Cops Wrongly Claimed He Killed His Wife. Now They'll Pay

Russell Faria, to be awarded $2M, has a suspect in mind
By Arden Dier,  Newser Staff
Posted Mar 31, 2020 10:45 AM CDT
Cops Wrongly Claimed He Killed His Wife. Now They'll Pay
Pamela Hupp.   (St. Charles County, Missouri, Prosecuting Attorney's Office via AP, File)

A Missouri sheriff's department has reportedly reached a $2 million settlement with a man who spent three years in prison for his wife's murder before his conviction was overturned. An insurance company will cover the payment to a "thrilled" Russell Faria, according to his lawyers, one of whom said the settlement with three current and former investigators of the Lincoln County Sheriff's Office had been agreed to but not signed, per the St. Louis Post-Dispatch. The officers will reportedly not admit wrongdoing in the case, which saw Faria sentenced to life in prison over the 2011 stabbing of Elizabeth "Betsy" Faria at the couple's home. His conviction was overturned in 2013, partly because he'd been blocked from arguing that another person committed the crime. He was then found not guilty during a 2013 retrial, having spent 42 months in prison, his lawyers say.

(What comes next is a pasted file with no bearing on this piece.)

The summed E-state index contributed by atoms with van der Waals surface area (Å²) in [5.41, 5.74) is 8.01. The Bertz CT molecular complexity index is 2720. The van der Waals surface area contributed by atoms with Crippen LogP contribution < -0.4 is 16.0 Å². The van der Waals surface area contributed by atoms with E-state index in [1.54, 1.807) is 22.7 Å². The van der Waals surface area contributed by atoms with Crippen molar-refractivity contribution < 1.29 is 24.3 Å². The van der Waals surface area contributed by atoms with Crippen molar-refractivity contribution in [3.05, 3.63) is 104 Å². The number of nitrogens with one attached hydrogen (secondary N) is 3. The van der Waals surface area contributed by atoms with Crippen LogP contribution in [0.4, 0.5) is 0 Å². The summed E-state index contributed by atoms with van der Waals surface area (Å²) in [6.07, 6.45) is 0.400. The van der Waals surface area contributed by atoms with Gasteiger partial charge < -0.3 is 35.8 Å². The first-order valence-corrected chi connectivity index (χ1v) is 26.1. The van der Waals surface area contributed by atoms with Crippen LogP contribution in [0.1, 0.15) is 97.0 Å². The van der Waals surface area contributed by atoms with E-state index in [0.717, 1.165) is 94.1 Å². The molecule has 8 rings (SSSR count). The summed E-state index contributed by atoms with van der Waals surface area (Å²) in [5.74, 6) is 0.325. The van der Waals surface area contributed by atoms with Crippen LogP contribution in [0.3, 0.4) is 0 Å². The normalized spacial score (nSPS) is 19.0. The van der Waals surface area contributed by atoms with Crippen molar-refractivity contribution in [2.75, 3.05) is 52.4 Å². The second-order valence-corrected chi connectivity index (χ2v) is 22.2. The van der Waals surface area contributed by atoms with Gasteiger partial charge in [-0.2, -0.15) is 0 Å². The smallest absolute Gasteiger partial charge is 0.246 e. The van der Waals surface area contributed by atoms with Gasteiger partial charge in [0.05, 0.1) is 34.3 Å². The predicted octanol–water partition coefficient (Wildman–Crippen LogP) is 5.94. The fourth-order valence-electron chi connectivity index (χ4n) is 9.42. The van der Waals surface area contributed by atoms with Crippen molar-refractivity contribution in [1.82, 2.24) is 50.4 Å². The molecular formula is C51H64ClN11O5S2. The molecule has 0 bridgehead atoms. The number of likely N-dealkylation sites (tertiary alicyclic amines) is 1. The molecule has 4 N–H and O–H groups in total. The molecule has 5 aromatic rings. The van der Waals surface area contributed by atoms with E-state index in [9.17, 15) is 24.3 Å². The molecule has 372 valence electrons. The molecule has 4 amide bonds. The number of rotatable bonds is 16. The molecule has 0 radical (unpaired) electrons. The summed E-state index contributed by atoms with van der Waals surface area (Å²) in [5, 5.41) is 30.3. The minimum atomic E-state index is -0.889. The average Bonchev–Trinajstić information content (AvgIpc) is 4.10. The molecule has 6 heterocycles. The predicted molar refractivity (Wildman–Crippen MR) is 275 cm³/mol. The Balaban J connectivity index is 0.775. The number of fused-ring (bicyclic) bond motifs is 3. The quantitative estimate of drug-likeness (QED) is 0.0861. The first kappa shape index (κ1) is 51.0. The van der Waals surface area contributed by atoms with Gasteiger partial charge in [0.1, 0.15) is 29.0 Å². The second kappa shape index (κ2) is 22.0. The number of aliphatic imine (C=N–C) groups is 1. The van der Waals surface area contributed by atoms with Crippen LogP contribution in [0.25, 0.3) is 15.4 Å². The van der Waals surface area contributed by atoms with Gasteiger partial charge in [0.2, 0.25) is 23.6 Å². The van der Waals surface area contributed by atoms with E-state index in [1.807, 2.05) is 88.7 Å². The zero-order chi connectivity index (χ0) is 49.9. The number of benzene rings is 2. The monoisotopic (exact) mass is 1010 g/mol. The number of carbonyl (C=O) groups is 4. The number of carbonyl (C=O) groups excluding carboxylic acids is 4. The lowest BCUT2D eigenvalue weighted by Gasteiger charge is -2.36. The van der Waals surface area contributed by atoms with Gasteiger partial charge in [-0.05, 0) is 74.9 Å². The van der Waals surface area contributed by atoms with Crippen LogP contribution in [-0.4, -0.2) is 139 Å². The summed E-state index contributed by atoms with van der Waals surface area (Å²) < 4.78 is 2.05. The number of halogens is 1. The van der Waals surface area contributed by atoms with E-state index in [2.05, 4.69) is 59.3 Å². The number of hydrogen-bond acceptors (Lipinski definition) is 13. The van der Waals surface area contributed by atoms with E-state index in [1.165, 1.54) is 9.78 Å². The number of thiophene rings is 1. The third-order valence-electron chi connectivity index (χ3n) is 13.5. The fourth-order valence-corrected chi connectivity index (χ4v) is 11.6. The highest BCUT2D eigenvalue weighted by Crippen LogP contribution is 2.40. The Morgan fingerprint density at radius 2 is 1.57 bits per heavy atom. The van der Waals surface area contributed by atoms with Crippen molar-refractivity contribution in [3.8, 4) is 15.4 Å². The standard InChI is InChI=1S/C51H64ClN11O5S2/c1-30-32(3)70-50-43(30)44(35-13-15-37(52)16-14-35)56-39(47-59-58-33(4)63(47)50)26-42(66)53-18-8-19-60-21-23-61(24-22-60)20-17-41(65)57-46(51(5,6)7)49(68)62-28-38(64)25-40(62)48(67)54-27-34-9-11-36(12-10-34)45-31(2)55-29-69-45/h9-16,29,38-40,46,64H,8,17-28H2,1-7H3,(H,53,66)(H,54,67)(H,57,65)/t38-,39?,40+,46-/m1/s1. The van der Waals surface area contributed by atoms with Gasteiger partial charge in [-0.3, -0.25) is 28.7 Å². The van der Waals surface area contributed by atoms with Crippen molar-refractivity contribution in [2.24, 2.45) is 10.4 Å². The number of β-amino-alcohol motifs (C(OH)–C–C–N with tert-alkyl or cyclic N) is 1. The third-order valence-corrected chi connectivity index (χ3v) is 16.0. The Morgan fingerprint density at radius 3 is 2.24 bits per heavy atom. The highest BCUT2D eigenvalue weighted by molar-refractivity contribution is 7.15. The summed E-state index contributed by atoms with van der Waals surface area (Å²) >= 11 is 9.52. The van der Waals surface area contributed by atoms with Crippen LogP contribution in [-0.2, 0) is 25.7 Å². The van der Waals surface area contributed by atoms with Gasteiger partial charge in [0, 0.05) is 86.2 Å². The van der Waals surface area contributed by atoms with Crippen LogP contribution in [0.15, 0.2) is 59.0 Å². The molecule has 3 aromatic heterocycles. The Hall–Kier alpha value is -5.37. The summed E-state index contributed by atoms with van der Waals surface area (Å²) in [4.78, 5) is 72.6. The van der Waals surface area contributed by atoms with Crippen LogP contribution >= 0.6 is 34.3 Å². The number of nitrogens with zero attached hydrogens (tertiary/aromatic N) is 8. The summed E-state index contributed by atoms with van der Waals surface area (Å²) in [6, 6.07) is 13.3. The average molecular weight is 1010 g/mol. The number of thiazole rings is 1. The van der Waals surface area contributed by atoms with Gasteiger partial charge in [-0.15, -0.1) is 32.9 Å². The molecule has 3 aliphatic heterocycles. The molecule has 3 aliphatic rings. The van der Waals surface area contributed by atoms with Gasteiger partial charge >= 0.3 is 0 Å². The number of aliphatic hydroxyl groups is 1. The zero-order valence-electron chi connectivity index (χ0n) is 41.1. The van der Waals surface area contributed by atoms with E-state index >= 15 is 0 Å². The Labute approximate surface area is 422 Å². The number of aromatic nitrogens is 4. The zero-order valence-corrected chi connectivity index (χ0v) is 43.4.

His 2016 lawsuit claimed he was arrested despite four alibi witnesses, as well as receipts and video evidence showing where he'd been. He also accused police of fabricating evidence and failing to investigate Pamela Hupp, Betsy's friend and the last person to see her alive. Named beneficiary of Betsy's $150,000 life insurance policy days before the murder, Hupp denies wrongdoing, per the AP. But Faria claims she stabbed Betsy, who was dying of cancer, 55 times on Dec. 27, 2011. Hupp is now serving life in prison without parole for the fatal shooting of a mentally disabled man on Aug. 16, 2016. Hupp killed the 33-year-old at her O'Fallon home while on a 911 call, in which she claimed to be a kidnapping victim. Prosecutors, however, said Hupp posed as a TV producer while recruiting the man to help her reenact a 911 call, with the goal to distract from the murder investigation. (Read more wrongful conviction stories.)

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